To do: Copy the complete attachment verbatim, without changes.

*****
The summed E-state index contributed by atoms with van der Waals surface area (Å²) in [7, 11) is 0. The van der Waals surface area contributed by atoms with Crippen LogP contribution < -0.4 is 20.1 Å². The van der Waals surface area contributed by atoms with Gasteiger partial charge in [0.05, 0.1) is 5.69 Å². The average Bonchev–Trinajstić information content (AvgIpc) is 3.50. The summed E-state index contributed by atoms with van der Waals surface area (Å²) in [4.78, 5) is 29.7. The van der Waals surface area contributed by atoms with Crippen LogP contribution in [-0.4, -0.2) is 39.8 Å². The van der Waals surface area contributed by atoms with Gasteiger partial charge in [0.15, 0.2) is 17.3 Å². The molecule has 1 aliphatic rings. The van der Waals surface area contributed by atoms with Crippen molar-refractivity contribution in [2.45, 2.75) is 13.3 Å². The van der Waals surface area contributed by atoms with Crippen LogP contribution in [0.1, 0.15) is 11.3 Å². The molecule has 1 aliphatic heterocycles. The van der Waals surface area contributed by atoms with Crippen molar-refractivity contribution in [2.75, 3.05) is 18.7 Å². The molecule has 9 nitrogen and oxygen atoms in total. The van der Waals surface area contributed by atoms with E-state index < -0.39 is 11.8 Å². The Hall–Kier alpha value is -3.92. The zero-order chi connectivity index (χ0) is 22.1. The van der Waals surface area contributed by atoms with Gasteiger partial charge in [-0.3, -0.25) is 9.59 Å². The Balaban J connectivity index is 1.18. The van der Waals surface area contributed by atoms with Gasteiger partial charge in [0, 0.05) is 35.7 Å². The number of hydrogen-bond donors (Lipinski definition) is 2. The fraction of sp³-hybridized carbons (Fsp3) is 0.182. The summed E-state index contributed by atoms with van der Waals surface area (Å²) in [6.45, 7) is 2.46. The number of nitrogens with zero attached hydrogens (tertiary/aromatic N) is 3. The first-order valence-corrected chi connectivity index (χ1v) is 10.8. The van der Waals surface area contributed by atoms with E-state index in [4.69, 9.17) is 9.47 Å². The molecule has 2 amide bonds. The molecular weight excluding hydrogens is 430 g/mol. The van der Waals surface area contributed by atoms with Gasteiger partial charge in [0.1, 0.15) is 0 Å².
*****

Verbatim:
The summed E-state index contributed by atoms with van der Waals surface area (Å²) in [7, 11) is 0. The van der Waals surface area contributed by atoms with Crippen LogP contribution < -0.4 is 20.1 Å². The van der Waals surface area contributed by atoms with Gasteiger partial charge in [0.05, 0.1) is 5.69 Å². The average Bonchev–Trinajstić information content (AvgIpc) is 3.50. The summed E-state index contributed by atoms with van der Waals surface area (Å²) in [4.78, 5) is 29.7. The van der Waals surface area contributed by atoms with Crippen LogP contribution in [-0.4, -0.2) is 39.8 Å². The van der Waals surface area contributed by atoms with Gasteiger partial charge in [0.15, 0.2) is 17.3 Å². The molecule has 1 aliphatic rings. The van der Waals surface area contributed by atoms with Crippen molar-refractivity contribution in [2.45, 2.75) is 13.3 Å². The van der Waals surface area contributed by atoms with Crippen LogP contribution in [0.1, 0.15) is 11.3 Å². The molecule has 1 aliphatic heterocycles. The van der Waals surface area contributed by atoms with Crippen molar-refractivity contribution in [2.75, 3.05) is 18.7 Å². The molecule has 9 nitrogen and oxygen atoms in total. The van der Waals surface area contributed by atoms with E-state index < -0.39 is 11.8 Å². The Hall–Kier alpha value is -3.92. The zero-order chi connectivity index (χ0) is 22.1. The van der Waals surface area contributed by atoms with Gasteiger partial charge in [-0.3, -0.25) is 9.59 Å². The Balaban J connectivity index is 1.18. The van der Waals surface area contributed by atoms with Gasteiger partial charge in [0, 0.05) is 35.7 Å². The number of hydrogen-bond donors (Lipinski definition) is 2. The fraction of sp³-hybridized carbons (Fsp3) is 0.182. The summed E-state index contributed by atoms with van der Waals surface area (Å²) in [6.45, 7) is 2.46. The number of nitrogens with zero attached hydrogens (tertiary/aromatic N) is 3. The first-order valence-corrected chi connectivity index (χ1v) is 10.8. The van der Waals surface area contributed by atoms with E-state index in [4.69, 9.17) is 9.47 Å². The molecule has 2 amide bonds. The molecular weight excluding hydrogens is 430 g/mol. The van der Waals surface area contributed by atoms with Gasteiger partial charge in [0.1, 0.15) is 0 Å².